Let judgment run down as waters, and righteousness as a mighty stream. -Amos 5:24. I was privileged to attend the first day of the trial of George Zimmerman, the white Hispanic man accused of killing black 17-year-old Trayvon Martin in Sanford.
I sat in the row directly behind Trayvon’s family reserved for concerned clergy from Seminole and Miami-Dade counties. Even though the proceedings that day were long, deliberate and boring, there was a sense of tragedy in that courtroom.
The tragedy of that first day of the trial was that most of the prospective jurors had already formed opinions about the case and seemed unlikely to be able to be open-minded and fair about the facts.
Those facts, as reported by the news media, are: Zimmerman is a Hispanic white man, Trayvon was black. Zimmerman was 10 years older and much heavier and Trayvon was still a teen.
Zimmerman had a gun and Trayvon had a can of iced tea. So, on the surface it appears that this case should be open-and-shut because a white man has again killed a black male youth. What a tragedy!
However, there is already triumph in this murder case. Had there not been community outcry and some uproar, there may never have been an arrest, let alone a trial. Had the community remained silent about another black male being killed, there may not have been a trial. So there is some triumph.
And, now that the trial is proceeding, how should the Christian community respond? What does the Bible say about our response to perceived injustice? Ephesians 4:6 says, “Be angry and sin not.” Our cries, concerns and consternation should center on justice and not revenge and violence.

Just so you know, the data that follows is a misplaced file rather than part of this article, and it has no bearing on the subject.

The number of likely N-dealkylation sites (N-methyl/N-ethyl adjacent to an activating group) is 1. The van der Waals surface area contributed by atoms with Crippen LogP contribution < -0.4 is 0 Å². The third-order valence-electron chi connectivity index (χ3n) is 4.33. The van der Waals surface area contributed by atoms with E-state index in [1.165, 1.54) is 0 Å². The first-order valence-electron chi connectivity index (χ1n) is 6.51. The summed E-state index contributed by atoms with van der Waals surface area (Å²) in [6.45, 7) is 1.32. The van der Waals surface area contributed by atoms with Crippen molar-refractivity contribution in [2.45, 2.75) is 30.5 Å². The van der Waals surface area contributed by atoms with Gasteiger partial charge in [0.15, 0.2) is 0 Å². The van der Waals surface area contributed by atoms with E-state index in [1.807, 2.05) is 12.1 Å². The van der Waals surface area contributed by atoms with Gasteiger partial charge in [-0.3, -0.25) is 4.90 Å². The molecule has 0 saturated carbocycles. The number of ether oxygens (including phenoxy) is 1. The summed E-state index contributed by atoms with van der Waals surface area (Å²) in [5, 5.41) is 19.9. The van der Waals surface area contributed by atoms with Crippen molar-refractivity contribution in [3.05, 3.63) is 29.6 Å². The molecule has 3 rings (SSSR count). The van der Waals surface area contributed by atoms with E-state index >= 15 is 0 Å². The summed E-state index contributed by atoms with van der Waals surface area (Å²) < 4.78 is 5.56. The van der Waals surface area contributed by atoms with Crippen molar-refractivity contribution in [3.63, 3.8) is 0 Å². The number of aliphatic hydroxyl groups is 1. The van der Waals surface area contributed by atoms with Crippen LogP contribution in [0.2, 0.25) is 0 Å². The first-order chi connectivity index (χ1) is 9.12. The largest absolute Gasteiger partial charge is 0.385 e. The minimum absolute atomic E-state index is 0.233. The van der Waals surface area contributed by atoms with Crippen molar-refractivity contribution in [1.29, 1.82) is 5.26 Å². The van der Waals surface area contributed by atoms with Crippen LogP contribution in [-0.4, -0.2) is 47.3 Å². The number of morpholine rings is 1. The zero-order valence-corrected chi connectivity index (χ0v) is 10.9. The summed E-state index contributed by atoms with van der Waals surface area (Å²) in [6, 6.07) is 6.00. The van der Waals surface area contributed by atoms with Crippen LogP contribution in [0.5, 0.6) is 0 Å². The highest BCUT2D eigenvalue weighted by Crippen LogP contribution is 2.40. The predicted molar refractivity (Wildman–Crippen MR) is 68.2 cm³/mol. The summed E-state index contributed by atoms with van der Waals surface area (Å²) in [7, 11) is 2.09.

The word “angry,” as used in Ephesians, is from the Greek word orgizo, which implies righteous indignation against evil. Orgizo is slow in its rise but lasting in its nature. While orgizo suggests an emotional response, it is always free of resentment, retaliation and hate. So the appropriate response to this tragic death is our continued, contained and controlled vigilance and prayers.
Like Trayvon, many have suffered unjustly. Many have suffered and sacrificed greatly while serving. Some even died. Remember Jesus? Remember Emmitt Till, Medgar Evers, Malcolm X, Martin Luther King Jr., John F. Kennedy and Robert Kennedy? They all suffered injustice. But God used each tragedy to usher in a time of sobering introspective community review and revival.
We pray that justice will work, that the appropriate jury is selected, that the relevant facts are presented and respected, that the verdict is fair and that the community receives and respects their decision.
We can count on the fact that every trouble, trial, tribulation and trial is a part of God’s perfect plan for us and that He will use them all for our good and for His glory.
How does God use our challenges and problems to bring us to His place?
Well, we learn how He directs us, how He discerns us, how He defends us and how He develops us so that, in the end, justice rolls down like water and righteousness like a mighty stream.
*Walter T. Richardson is pastor-emeritus of Sweet Home Missionary Baptist Church in South Miami-Dade County and chairman of the Miami-Dade Community Relations Board. He may be contacted at wtrichardson@Bellsouth.net. Website: WTRMinistries.com